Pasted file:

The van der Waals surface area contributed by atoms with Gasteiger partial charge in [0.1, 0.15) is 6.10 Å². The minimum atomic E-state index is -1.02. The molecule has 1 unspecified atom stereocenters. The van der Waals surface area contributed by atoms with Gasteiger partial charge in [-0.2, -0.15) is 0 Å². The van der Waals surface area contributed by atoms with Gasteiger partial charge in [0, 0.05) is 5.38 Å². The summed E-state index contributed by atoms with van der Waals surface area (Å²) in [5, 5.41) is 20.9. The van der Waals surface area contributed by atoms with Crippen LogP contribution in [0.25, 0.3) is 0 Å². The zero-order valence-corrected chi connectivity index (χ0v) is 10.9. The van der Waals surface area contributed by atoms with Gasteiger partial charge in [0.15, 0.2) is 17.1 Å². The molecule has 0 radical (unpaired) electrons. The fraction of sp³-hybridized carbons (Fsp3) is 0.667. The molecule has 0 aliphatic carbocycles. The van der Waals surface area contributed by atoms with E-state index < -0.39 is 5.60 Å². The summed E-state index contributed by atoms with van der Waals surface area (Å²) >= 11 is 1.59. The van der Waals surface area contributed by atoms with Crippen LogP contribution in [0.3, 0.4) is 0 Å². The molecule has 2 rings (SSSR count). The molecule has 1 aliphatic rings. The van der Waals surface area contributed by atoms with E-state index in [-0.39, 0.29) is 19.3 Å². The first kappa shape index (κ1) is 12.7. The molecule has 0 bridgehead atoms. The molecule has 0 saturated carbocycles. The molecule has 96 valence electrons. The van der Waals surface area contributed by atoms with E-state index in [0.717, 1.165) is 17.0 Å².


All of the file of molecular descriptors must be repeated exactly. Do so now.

The van der Waals surface area contributed by atoms with Gasteiger partial charge in [0.1, 0.15) is 6.10 Å². The minimum atomic E-state index is -1.02. The molecule has 1 unspecified atom stereocenters. The van der Waals surface area contributed by atoms with Gasteiger partial charge in [-0.2, -0.15) is 0 Å². The van der Waals surface area contributed by atoms with Gasteiger partial charge in [0, 0.05) is 5.38 Å². The summed E-state index contributed by atoms with van der Waals surface area (Å²) in [5, 5.41) is 20.9. The van der Waals surface area contributed by atoms with Crippen LogP contribution in [0.25, 0.3) is 0 Å². The zero-order valence-corrected chi connectivity index (χ0v) is 10.9. The van der Waals surface area contributed by atoms with Gasteiger partial charge in [0.15, 0.2) is 17.1 Å². The molecule has 0 radical (unpaired) electrons. The fraction of sp³-hybridized carbons (Fsp3) is 0.667. The molecule has 0 aliphatic carbocycles. The van der Waals surface area contributed by atoms with E-state index < -0.39 is 5.60 Å². The summed E-state index contributed by atoms with van der Waals surface area (Å²) >= 11 is 1.59. The van der Waals surface area contributed by atoms with Crippen LogP contribution in [0.3, 0.4) is 0 Å². The molecule has 2 rings (SSSR count). The molecule has 1 aliphatic rings. The van der Waals surface area contributed by atoms with E-state index in [-0.39, 0.29) is 19.3 Å². The first kappa shape index (κ1) is 12.7. The molecule has 0 bridgehead atoms. The molecule has 0 saturated carbocycles. The molecule has 96 valence electrons. The van der Waals surface area contributed by atoms with E-state index in [0.717, 1.165) is 17.0 Å².